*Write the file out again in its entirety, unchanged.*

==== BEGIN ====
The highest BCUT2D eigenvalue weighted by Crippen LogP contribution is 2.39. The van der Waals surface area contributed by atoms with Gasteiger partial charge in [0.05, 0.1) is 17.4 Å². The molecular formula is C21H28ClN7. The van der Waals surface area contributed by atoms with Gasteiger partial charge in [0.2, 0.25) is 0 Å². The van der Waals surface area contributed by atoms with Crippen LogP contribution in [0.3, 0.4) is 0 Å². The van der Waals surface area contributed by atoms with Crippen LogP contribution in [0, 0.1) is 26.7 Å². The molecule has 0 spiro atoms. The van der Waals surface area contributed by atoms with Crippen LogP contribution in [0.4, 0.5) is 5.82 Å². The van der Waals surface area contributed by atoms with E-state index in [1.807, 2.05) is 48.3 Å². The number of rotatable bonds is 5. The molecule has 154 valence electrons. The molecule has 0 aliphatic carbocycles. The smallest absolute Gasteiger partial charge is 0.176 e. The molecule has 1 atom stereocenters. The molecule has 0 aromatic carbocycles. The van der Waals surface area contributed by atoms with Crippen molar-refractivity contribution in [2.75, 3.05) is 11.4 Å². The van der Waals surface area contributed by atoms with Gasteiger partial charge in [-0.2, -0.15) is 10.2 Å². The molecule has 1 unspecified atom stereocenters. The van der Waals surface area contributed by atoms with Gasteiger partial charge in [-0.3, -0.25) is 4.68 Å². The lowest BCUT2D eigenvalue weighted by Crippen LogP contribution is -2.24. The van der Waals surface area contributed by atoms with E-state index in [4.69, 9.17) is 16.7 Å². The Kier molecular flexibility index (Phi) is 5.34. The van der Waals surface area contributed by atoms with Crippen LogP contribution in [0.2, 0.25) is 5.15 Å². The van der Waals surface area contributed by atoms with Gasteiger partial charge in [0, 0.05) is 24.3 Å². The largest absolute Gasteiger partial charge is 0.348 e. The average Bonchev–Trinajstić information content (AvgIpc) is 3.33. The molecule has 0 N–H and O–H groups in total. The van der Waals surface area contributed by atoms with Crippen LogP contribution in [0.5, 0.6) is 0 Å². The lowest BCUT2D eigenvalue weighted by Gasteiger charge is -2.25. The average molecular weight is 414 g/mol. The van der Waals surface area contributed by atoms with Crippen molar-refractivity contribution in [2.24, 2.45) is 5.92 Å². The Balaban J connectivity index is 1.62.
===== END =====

The highest BCUT2D eigenvalue weighted by Crippen LogP contribution is 2.39. The van der Waals surface area contributed by atoms with Gasteiger partial charge in [0.05, 0.1) is 17.4 Å². The molecular formula is C21H28ClN7. The van der Waals surface area contributed by atoms with Gasteiger partial charge in [0.2, 0.25) is 0 Å². The van der Waals surface area contributed by atoms with Crippen LogP contribution in [0.3, 0.4) is 0 Å². The van der Waals surface area contributed by atoms with Crippen LogP contribution in [0, 0.1) is 26.7 Å². The molecule has 0 spiro atoms. The van der Waals surface area contributed by atoms with Crippen LogP contribution in [0.4, 0.5) is 5.82 Å². The van der Waals surface area contributed by atoms with E-state index in [1.807, 2.05) is 48.3 Å². The number of rotatable bonds is 5. The molecule has 154 valence electrons. The molecule has 0 aliphatic carbocycles. The smallest absolute Gasteiger partial charge is 0.176 e. The molecule has 1 atom stereocenters. The molecule has 0 aromatic carbocycles. The van der Waals surface area contributed by atoms with Crippen molar-refractivity contribution in [2.75, 3.05) is 11.4 Å². The van der Waals surface area contributed by atoms with Gasteiger partial charge in [-0.2, -0.15) is 10.2 Å². The molecule has 1 unspecified atom stereocenters. The van der Waals surface area contributed by atoms with Gasteiger partial charge in [-0.3, -0.25) is 4.68 Å². The lowest BCUT2D eigenvalue weighted by Crippen LogP contribution is -2.24. The van der Waals surface area contributed by atoms with E-state index in [4.69, 9.17) is 16.7 Å². The Kier molecular flexibility index (Phi) is 5.34. The van der Waals surface area contributed by atoms with Crippen LogP contribution in [0.2, 0.25) is 5.15 Å². The van der Waals surface area contributed by atoms with Gasteiger partial charge in [0, 0.05) is 24.3 Å². The largest absolute Gasteiger partial charge is 0.348 e. The average Bonchev–Trinajstić information content (AvgIpc) is 3.33. The molecule has 0 N–H and O–H groups in total. The van der Waals surface area contributed by atoms with Crippen LogP contribution in [0.5, 0.6) is 0 Å². The lowest BCUT2D eigenvalue weighted by Gasteiger charge is -2.25. The average molecular weight is 414 g/mol. The van der Waals surface area contributed by atoms with Crippen molar-refractivity contribution in [2.24, 2.45) is 5.92 Å². The Balaban J connectivity index is 1.62.